Shan's Curtin Internet Studies Blog


Topic 1.1 – Dating, Sex and Porn
February 7, 2010, 2:56 pm
Filed under: NET12 | Tags: , , , , ,

During week two we were required to discuss the following topics:

1. How far would a partner/spouse have to go online before it is considered cheating?  Up to what point is flirting online acceptable?  How “real” is cybersex?

Quite an interesting discussion took place on the discussion boards, however the majority view appeared to be that if one acted in such a way that might cause their partner distress, then it was cheating.   This applied to any form of online interaction, as it does in real life.  I have personally had many offers to participate in cybersex, but the thought of just typing about it really does nothing for me – I much prefer the real thing!

2.   Read the Pascoe chapter above and discuss dating, romance and intimacy in the context of the internet.

One of the first thoughts I had when reading Pascoe’s description of how Jesse and Alice conduct their relationship without their parents’ knowledge was also how much easier the internet makes it to cheat on one’s partner.  While it may be easier to cheat on one’s partner as a result of interaction via the internet, Pascoe’s article also illustrates how easy it is to keep tabs on a partner as well.  This is particularly so when there are expectations between a couple in terms of password sharing and access to those areas of the internet that can be manipulated for others to see.

He refers to “boundary work” which are activities related to setting boundaries and what is/isn’t acceptable regarding the use of media in intimate relationships.  He quotes Brown as stating that “romance is a public behaviour that provides feedback from friends and age-mates on one’s image amongst one’s peers”.  This seems to be even more the case in terms of social networking technologies and rituals that have arisen as a result.  There are implications here in terms of those who are socially isolated and what happens when one’s online image doesn’t match with one’s real life image and whether this enhances or detracts from self esteem, something the majority of teens already struggle with in real life without further pressure from electronic communications.  Pascoe proposes that “casual internet-driven use of new media might be a form of informal learning through which teens develop literacy…”  What then, of the teen who does not have the same access to the same technology.  Are they then at a social disadvantage as a result?

This learning process, particularly when interacting with people one has not yet met in real life, must raise concerns about safety, particularly if interaction then progresses to real life, particularly in a situation where one’s parents may not know the meeting is taking place.  The ability to maintain a virtual private space influenced only by peers and unsupervised by elders raises implications about ethical and moral standards, as well as concerns over cyber-bullying which has garnered so much recent media attention lately.  Is there a danger here of teens not having enough adult guidance, or are the majority mature enough to be able to handle this form of interaction without adults being involved.

Being “facebook stalked” in order to find out more information about someone before approaching them for a date is one thing, but the implications of posting too much personal information on social networking sites could lead to much more harmful activities by those with less than pure intentions.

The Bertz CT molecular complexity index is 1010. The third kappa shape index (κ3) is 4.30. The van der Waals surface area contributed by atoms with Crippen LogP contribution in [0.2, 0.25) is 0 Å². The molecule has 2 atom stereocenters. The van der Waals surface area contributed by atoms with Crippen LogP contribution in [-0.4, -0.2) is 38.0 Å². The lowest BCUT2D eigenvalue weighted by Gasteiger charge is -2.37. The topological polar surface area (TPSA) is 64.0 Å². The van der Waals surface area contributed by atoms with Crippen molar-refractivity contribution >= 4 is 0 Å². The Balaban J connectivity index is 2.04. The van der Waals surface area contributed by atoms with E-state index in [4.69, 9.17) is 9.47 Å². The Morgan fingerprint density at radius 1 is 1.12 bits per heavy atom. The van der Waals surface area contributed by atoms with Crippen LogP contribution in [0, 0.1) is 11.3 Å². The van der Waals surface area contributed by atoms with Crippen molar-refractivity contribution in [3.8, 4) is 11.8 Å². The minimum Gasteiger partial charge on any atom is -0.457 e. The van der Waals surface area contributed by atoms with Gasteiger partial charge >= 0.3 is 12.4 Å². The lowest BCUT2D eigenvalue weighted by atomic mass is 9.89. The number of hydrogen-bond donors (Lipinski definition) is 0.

Pascoe states that: “It is important, however, to recognize that these forms of literacy are not a “dumbing down” of language but a contextually specific literacy practice, acutely attuned to the particulars of given social situations and cultural norms.”  I disagree with this.  While these may be contextually specific when used online, the forms of literacy he refers to are pervading other aspects of life.  Exactly who is promulgating this remains open to discussion – is it the teens themselves or are marketers aiming for the teen market perverting traditional forms of language in order to attract the money of our youth?

Pascoe  also describes new media as being important tools for gay teens wanting to date.  I suggest this is the same for any non-mainstream community and that these tools are also utilised by others such as transgendered people, the BDSM community, followers of alternate religions, etc.  Questions regarding the use of new media as a tool to justify and propagate things such a paedophilia, however, are the downside to this.

As Pascoe points out, it is a paradox that the internet and associated technologies on the one hand allow the development of identity and the learning of how to interact with others, but on the other hand creates anxiety and vulnerability in terms of how the rest of the world judges a person and the types of relationships (both desirable and undesirable) that can be pursued.  (p. 15)Group: discuss in your tutorial the acceptability of online dating amongst your friends and family. Do you know of anyone that’s met someone online and then gone on to date them face to face?

3.   Group: discuss in your tutorial the acceptability of online dating amongst your friends and family. Do you know of anyone that’s met someone online and then gone on to date them face to face?

There was much discussion in our group about whether internet dating is acceptable or not.  A general consensus was that it is a lot more acceptable than it used to be, with the majority of participants knowing someone who had used it in the past to meet people offline and conduct relationships, if not having done so themselves.

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